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Robert Teclaw Fsis

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Presentation regarding Produce Traceability as presented to FDA & FSIS on December 9 & 10, 2009 in Washington, D.C.

Presentation regarding Produce Traceability as presented to FDA & FSIS on December 9 & 10, 2009 in Washington, D.C.

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  • 1. United States Department of Agriculture Food Safety and Inspection Service Stage 1: Epidemiology and Identify the Food
  • 2. United States Department of Agriculture Food Safety and Inspection Service FSIS Applied Epidemiology Division
  • 3. United States Department of Agriculture Food Safety and Inspection Service How does FSIS become aware of clusters (potential outbreaks)? • Reports from local, state, territorial p p public health partners • CDC and PulseNet • Consumer Complaint Monitoring System • Oth f d l agencies ( Other federal i (e.g. FDA military, FDA, ilit National Park Service) • News reports, listservs, etc.
  • 4. United States Department of Agriculture Food Safety and Inspection Service How is product tracing used by FSIS when investigating outbreaks? • Determine the source of product causing p g illness (as far back as records allow) • Identify distribution of potentially adulterated product (trace forward) • During hypothesis generation help rule in generation, or out certain vehicles based on distribution patterns supplier commonality patterns,
  • 5. United States Department of Agriculture Food Safety and Inspection Service “As far back as records allow” • If records do not exist or are of very p y poor quality, determining which product to recall p is often impossible • Poor quality records often slow traceback and, therefore, delay regulatory action
  • 6. United States Department of Agriculture Food Safety and Inspection Service FSIS Investigations and Watches Fiscal Years 2007-2009
  • 7. United States Department of Agriculture Food Safety and Inspection Service Epidemiology & Traceback • 2008 Salmonella Typhimurium – FSIS carried out traceback when poultry initially suspected, results assisted hypothesis- generation – Outbreak ultimately linked to contaminated peanut butter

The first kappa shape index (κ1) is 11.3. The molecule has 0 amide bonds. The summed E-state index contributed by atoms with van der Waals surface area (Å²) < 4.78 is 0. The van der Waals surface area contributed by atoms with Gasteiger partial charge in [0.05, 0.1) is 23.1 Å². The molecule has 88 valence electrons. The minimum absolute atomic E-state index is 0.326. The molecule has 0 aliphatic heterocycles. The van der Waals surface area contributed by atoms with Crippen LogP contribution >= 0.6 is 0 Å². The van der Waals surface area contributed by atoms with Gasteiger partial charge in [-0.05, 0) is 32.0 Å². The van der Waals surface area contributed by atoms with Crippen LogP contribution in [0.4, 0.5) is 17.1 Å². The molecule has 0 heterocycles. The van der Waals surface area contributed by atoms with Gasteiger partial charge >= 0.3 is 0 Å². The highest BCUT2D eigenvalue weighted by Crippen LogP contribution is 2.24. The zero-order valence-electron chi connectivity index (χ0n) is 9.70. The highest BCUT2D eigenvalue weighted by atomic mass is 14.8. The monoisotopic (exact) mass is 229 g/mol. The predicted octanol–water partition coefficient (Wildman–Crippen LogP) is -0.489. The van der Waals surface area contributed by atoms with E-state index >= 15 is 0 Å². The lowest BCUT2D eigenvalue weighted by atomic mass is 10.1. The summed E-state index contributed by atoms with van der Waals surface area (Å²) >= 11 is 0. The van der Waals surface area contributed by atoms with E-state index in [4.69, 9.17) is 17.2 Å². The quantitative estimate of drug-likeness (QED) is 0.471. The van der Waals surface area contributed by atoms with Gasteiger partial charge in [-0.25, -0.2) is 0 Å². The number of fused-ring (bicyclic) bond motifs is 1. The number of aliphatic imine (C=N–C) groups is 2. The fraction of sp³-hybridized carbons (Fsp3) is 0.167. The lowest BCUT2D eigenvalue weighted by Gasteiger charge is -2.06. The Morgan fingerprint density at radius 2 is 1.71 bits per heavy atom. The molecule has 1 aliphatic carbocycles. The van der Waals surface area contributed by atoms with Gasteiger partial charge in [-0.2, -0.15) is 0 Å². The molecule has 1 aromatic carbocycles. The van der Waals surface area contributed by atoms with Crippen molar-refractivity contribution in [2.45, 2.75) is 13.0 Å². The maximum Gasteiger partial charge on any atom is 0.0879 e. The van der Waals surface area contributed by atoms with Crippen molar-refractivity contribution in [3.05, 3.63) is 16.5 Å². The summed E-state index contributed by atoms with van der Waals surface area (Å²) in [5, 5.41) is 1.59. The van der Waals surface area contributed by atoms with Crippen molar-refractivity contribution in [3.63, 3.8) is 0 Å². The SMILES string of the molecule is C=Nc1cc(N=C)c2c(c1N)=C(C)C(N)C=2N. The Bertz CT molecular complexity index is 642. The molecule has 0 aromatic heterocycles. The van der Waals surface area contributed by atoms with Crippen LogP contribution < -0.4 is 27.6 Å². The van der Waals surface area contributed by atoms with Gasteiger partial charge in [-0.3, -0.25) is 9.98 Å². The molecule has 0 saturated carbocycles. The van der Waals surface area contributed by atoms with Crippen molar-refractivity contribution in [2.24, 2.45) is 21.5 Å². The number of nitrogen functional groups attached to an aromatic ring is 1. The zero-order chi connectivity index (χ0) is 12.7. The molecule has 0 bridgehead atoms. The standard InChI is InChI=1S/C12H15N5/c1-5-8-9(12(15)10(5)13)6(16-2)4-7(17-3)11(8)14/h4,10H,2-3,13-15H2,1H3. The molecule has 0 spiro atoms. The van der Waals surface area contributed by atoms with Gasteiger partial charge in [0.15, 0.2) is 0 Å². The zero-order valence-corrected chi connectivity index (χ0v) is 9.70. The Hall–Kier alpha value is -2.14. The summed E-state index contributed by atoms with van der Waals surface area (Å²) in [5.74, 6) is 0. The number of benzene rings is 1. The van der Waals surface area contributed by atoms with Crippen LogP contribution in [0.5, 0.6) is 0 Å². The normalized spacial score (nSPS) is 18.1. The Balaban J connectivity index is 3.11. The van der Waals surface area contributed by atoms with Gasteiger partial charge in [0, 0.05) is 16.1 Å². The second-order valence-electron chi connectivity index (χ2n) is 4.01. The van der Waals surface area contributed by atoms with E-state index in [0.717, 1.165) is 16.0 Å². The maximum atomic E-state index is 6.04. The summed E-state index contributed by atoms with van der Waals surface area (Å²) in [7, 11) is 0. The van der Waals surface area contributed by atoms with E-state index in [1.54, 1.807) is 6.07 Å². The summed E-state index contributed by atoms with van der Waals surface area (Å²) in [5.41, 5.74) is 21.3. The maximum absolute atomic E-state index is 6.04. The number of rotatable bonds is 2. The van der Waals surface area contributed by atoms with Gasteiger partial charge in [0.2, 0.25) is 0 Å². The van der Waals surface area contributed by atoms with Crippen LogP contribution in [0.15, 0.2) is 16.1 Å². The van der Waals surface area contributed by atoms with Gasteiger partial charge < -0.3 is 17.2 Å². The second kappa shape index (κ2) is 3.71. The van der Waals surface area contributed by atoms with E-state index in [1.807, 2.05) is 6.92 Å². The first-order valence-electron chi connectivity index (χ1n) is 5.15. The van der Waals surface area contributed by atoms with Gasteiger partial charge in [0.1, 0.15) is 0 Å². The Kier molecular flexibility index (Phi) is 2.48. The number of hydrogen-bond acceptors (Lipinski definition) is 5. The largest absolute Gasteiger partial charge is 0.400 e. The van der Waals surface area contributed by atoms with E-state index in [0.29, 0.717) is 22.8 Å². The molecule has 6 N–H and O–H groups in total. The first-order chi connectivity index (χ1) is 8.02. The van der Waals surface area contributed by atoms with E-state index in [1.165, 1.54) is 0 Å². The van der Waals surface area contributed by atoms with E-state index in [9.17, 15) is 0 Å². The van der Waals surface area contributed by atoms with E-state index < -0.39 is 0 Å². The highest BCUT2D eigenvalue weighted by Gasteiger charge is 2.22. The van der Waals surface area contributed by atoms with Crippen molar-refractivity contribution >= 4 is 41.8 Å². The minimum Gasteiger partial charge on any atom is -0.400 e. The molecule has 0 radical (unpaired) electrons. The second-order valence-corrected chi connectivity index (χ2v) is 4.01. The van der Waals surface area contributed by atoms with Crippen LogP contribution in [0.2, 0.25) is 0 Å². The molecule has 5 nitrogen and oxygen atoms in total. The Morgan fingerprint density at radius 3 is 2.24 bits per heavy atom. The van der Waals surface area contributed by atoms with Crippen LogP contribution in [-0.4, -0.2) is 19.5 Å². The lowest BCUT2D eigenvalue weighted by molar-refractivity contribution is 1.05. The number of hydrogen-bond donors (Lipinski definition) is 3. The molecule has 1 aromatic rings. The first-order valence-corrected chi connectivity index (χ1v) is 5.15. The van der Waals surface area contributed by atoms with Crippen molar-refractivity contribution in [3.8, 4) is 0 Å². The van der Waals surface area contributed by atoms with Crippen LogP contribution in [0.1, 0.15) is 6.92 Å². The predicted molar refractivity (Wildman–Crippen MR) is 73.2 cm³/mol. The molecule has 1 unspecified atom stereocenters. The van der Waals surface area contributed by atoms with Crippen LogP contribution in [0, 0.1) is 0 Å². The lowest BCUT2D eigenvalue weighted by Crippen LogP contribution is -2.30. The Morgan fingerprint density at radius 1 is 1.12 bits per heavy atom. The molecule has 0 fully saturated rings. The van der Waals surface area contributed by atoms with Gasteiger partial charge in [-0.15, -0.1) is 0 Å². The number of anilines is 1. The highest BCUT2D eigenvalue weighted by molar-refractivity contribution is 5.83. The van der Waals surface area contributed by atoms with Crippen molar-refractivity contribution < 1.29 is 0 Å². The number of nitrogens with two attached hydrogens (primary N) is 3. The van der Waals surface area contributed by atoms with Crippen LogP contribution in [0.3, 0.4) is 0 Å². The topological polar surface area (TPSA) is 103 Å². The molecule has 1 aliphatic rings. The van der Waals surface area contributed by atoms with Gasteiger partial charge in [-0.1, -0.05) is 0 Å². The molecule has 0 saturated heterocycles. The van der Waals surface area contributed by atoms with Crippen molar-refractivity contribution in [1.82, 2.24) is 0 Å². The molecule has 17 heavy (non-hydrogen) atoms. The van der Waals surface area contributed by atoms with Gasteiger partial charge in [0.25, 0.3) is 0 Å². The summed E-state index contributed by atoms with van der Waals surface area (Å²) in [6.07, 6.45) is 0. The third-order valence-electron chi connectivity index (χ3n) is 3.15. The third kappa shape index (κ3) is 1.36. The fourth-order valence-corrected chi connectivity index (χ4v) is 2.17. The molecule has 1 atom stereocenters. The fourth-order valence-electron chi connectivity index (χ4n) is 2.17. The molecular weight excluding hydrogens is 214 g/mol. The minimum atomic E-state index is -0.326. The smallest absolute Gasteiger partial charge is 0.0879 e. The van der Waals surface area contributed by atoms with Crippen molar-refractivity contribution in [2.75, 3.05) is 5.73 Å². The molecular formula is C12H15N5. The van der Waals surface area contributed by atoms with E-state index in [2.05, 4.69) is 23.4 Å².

• 8. United States Department of Agriculture Food Safety and Inspection Service Epidemiology & Traceback • 2009 E. coli O157:H7 – Two outbreaks linked to ground beef in the Northeast –TTraceback carried out i t d b k i d t in tandem with ith epidemiologic investigation led to more timely in-plant in plant action by FSIS
  • 9. United States Department of Agriculture Food Safety and Inspection Service Some real traceback scenarios • Trace to retail level: no grinding logs • Trace to retail level: multiple suppliers • Trace to processor: multiple suppliers or can’t determine specific dates of production • Trace to slaughter plant, can’t determine specific dates of production • Trace to farm?
  • 10. United States Department of Agriculture Food Safety and Inspection Service Reasons for unsuccessful investigations investigations* • 4 - Insufficient Product Information Provided by Public Health Partner P id d b P bli H lth P t • 12 - Insufficient Product Information Provided by Retail or Distributor • 4 - Lack of Epidemiologic Information • 2 - Unable to Locate Product for Testing *Not included: investigations hampered by p g p y poor information, , but not completely unsuccessful. Most investigations suffer at least partially from poor product information.
  • 11. United States Department of Agriculture Food Safety and Inspection Service Additional Information Robert Teclaw, DVM, PhD Director, Applied Epidemiology Division Robert.Teclaw@fsis.usda.gov / (202) 690-6045 http://www.fsis.usda.gov p g

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